Automatism defense refers to a state directed by psychological and environmental factors in which an individual acted involuntarily and may have committed criminal acts. Essentially, it describes behavior in which a person is unconscious or unaware of an act taking place. Though rare, such scenarios could lead to detrimental cases, such as committing murder while sleepwalking (Aggrawal, 2016). Currently, automatism negates criminal responsibility, but many believe that certain cases cannot qualify for such. I think that research should be expanded on the topic, with increased tests being done on individuals who may have been involved in cases of automatism (Rumbold, 2019).
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The audience for this topic would be criminal investigators and experts in forensic psychology. Certain members of these groups may disagree on the spectrum of what counts or doesn’t count as automatism.
Facial reconstruction is a technique that has been improved over many years and is widely used not only in criminal investigations but for historical purposes too. However, this illuminates the topic of the involvement of race in the work of facial reconstruction. Currently, skull shapes, facial traits, and other components are often used to create distinctions of race. Certain groups disagree with the notion that race is an important asset of facial reconstruction.
There is currently a debate between acknowledging and making race ‘absent’ in the process of facial reconstruction (Nieves Delgado, 2020). I think that the role of race in facial reconstructions, specifically in criminal investigation settings, should be examined. The audience for this topic is likely to include criminal investigators, anthropologists, and other experts in the studies of race. The groups are likely to disagree on theoretical arguments, whether races are truly distinct from one another.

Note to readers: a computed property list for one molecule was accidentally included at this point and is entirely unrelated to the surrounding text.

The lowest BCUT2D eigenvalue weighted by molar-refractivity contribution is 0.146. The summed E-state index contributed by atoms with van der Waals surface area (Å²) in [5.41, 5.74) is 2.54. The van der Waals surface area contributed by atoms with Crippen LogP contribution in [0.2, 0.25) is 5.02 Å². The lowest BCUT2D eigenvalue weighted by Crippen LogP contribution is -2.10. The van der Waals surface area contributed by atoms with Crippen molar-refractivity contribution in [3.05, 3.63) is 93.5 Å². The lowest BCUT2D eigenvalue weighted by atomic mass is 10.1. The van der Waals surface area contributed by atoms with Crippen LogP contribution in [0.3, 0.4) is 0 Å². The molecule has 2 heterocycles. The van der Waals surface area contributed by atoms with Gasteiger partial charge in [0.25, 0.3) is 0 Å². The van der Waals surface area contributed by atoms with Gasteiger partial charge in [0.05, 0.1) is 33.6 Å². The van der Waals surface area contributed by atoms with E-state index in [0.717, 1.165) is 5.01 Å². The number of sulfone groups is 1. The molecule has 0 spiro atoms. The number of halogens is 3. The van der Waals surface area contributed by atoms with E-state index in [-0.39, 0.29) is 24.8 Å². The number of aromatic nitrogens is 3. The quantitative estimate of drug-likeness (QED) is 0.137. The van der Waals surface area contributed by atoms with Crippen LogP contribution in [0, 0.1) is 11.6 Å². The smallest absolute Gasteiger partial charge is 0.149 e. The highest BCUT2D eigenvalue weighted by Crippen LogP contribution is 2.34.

I am leaning towards automatism defense as it is more likely to be examined through quantitative data. As a major in criminal justice, I will be able to analyze the topic from a legal standpoint with input from psychological experts. I am likely to encounter challenges in finding experiments and data that are cohesive with each other and allow for a distinct answer to the problem. I would like the audience to consider what can and cannot be quantified as an automatic response and how should criminal acts done without awareness be categorized.
Aggrawal, A., et al. (2016). Encyclopedia of forensic and legal medicine (2nd ed.). Elsevier.
Nieves Delgado, A. (2020). The problematic use of race in facial reconstruction. Science as Culture, 29(5), 1-26. Web.
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Rumbold, J. (2019). Automatism as a defence in criminal law. Routledge.